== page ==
The government aims to bail out social care services by allowing councils to raise an extra 3% from their local population this year through the council tax.
Under the plans, announced by the communities secretary Sajid Javid, councils will also be able to charge 3% extra next year to fund social care, bringing forward planned increases of 2% a year.
A typical band D council tax bill of £1,530 this year would rise by £46 next year, on top of a discretionary general increase of 2%.
Javid said there would also be a £240m “adult social care support grant” to help councils that are particularly struggling with care of older residents, which will take money from a scheme to incentivise housebuilding called the new homes bonus.
But the plan was immediately criticised for not going far enough.
Dr Eileen Burns, President of the British Geriatrics Society, said: “We are concerned that by allowing local authorities to increase council tax and to ring-fence the additional money to pay for social care, that not only does it avoid the need for a more fundamental review of social care funding, but it may in practice reinforce inequalities in health and social care.”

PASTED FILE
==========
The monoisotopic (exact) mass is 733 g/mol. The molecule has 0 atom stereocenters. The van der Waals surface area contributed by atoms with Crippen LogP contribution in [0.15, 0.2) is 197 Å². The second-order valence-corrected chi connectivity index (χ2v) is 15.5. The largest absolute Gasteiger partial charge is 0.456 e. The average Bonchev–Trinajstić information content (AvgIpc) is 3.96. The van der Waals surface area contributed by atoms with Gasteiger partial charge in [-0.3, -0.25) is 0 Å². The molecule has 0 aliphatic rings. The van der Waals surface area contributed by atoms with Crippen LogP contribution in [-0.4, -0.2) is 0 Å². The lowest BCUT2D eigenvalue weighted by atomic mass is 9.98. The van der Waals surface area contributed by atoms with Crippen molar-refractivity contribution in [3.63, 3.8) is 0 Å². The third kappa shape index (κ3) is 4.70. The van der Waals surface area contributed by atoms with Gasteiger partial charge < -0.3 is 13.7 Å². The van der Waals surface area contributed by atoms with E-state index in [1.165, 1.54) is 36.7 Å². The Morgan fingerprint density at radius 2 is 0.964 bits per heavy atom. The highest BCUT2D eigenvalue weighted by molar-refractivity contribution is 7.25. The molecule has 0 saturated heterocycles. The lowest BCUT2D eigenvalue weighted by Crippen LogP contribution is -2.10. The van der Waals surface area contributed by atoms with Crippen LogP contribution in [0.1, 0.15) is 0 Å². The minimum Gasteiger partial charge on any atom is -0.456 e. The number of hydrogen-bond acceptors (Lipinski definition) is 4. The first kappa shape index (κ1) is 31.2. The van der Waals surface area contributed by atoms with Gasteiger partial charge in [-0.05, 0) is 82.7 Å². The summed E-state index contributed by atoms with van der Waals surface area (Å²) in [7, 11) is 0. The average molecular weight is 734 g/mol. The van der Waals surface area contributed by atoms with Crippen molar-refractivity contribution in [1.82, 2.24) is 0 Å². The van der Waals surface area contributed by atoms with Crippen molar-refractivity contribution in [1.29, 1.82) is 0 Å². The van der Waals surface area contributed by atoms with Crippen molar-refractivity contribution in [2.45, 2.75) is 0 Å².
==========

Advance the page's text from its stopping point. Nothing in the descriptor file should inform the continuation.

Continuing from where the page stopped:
Javid claimed the money would add up to almost £900m for local authorities over the next two years and announced plans for a wider rethink of how to better integrate health and social care.
Professor Jane Dacre, RCP president, said: ‘The announcement for more money for social care is welcome but it does not go far enough – either in its scope or its long term support. We know that in that in the last 6 years social care budgets have shrunk by £5 billion and that this, in combination with an aging population, has had a huge impact on the NHS, leading to delayed discharges of patients and quite simply people not being treated in the right place for them.
“The underfunding of social care is one of the main contributing factors that is impacting on our NHS and it is clear that health and social care can no longer be treated as separate issues. This is a national crisis that needs national solutions, we need fundamental reform of how social care is delivered.”